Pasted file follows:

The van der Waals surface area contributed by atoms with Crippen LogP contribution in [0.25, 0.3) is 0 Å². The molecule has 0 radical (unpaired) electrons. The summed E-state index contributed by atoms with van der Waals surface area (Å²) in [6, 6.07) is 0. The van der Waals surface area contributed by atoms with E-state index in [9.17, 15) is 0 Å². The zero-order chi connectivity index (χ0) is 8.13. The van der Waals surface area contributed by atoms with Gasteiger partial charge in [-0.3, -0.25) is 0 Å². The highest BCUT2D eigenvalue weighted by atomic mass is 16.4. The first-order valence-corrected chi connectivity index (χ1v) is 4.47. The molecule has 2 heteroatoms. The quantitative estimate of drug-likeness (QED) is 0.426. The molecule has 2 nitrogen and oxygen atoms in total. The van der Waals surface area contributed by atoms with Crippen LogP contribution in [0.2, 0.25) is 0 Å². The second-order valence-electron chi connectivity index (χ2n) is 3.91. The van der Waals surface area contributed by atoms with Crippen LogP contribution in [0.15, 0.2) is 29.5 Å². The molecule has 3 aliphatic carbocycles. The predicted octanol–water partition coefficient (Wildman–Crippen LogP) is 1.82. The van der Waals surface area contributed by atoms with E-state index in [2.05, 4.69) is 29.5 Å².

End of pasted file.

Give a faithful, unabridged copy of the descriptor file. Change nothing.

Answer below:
The van der Waals surface area contributed by atoms with Crippen LogP contribution in [0.25, 0.3) is 0 Å². The molecule has 0 radical (unpaired) electrons. The summed E-state index contributed by atoms with van der Waals surface area (Å²) in [6, 6.07) is 0. The van der Waals surface area contributed by atoms with E-state index in [9.17, 15) is 0 Å². The zero-order chi connectivity index (χ0) is 8.13. The van der Waals surface area contributed by atoms with Gasteiger partial charge in [-0.3, -0.25) is 0 Å². The highest BCUT2D eigenvalue weighted by atomic mass is 16.4. The first-order valence-corrected chi connectivity index (χ1v) is 4.47. The molecule has 2 heteroatoms. The quantitative estimate of drug-likeness (QED) is 0.426. The molecule has 2 nitrogen and oxygen atoms in total. The van der Waals surface area contributed by atoms with Crippen LogP contribution in [0.2, 0.25) is 0 Å². The second-order valence-electron chi connectivity index (χ2n) is 3.91. The van der Waals surface area contributed by atoms with Crippen LogP contribution in [0.15, 0.2) is 29.5 Å². The molecule has 3 aliphatic carbocycles. The predicted octanol–water partition coefficient (Wildman–Crippen LogP) is 1.82. The van der Waals surface area contributed by atoms with E-state index in [2.05, 4.69) is 29.5 Å².